04 Mar 14 28 Nov 16

India: A Step Closer to Effective Treatment of Severe Acute Malnutrition in Bihar

The State Health Society, Bihar, today inaugurated a Malnutrition Intensive Care Unit (MICU) for treating the most complicated cases of severe acute malnutrition in children at the Darbhanga Medical College Hospital (DMCH) in Bihar. The MICU will be operated jointly by Médecins Sans Frontières/Doctors Without Borders (MSF) and the Ministry of Health staff from the Darbhanga Medical College. 


The MICU aims to increase access to treatment for the most severely malnourished children with medical complications in the district.

“The opening of the MICU is a positive step toward treating the complicated cases of malnutrition in Bihar and demonstrating that severe acute malnutrition (SAM) is a medical condition that requires specific attention and management within the public healthcare system.” says Geoffroy Duqué, MSF’s Country Director in India. 

Children with SAM can be treated at the community level but cases that involve medical complications require inpatient care.

The MICU will be the Unit where such complicated cases of SAM in children are treated. Inaugurated by the Principal of the DMCH, Dr S N Sinha, the MICU is the first of its kind in India and will provide specialised inpatient medical and nutritional care for children who are severely ill and at highest risk of mortality.

Working in close collaboration with the DMCH, MSF will train medical staff till 2015 in order to ensure capacity building and continuity of work in the Unit.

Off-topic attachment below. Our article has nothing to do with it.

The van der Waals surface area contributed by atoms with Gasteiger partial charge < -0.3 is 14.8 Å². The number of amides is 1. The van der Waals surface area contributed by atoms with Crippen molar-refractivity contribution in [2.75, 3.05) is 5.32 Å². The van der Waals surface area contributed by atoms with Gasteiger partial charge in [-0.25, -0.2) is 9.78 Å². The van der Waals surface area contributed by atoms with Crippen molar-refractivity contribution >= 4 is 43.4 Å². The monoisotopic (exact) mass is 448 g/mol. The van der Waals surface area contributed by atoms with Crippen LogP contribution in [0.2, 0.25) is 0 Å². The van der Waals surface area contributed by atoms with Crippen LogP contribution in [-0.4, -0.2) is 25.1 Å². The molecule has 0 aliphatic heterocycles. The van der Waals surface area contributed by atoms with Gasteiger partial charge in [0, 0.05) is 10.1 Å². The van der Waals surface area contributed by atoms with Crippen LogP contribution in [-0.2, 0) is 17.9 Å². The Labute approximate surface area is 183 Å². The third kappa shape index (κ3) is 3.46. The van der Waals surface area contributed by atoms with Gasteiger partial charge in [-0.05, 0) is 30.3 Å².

“It is an honour that DMCH will be the first institution in the country to provide tertiary care to malnourished children. We are therefore committed to the sustainability of the MICU, and hope it will set standards in handling malnutrition in Bihar. I am convinced this will contribute to make Darbhanga a malnutrition-free district,” said Dr S.N. Sinha.

This is a step closer to addressing severe acute malnutrition (SAM) in Bihar, where it is estimated that 8.6 %of children under the age of five years are severely malnourished. With a conservative prevalence of 3.5%, this means that more than 27,000 children are affected by SAM in Darbhanga district only.

MSF in India

MSF has been working in India since 1999. Apart from malnutrition, MSF also works with the State Health Society of Bihar to treat kala azar, a neglected disease that is endemic in Bihar. In India, MSF also runs projects in Andhra Pradesh, Chattisgarh, Jammu & Kashmir, Maharashtra, Manipur and Nagaland. 

Find out more about MSF's work in India

 

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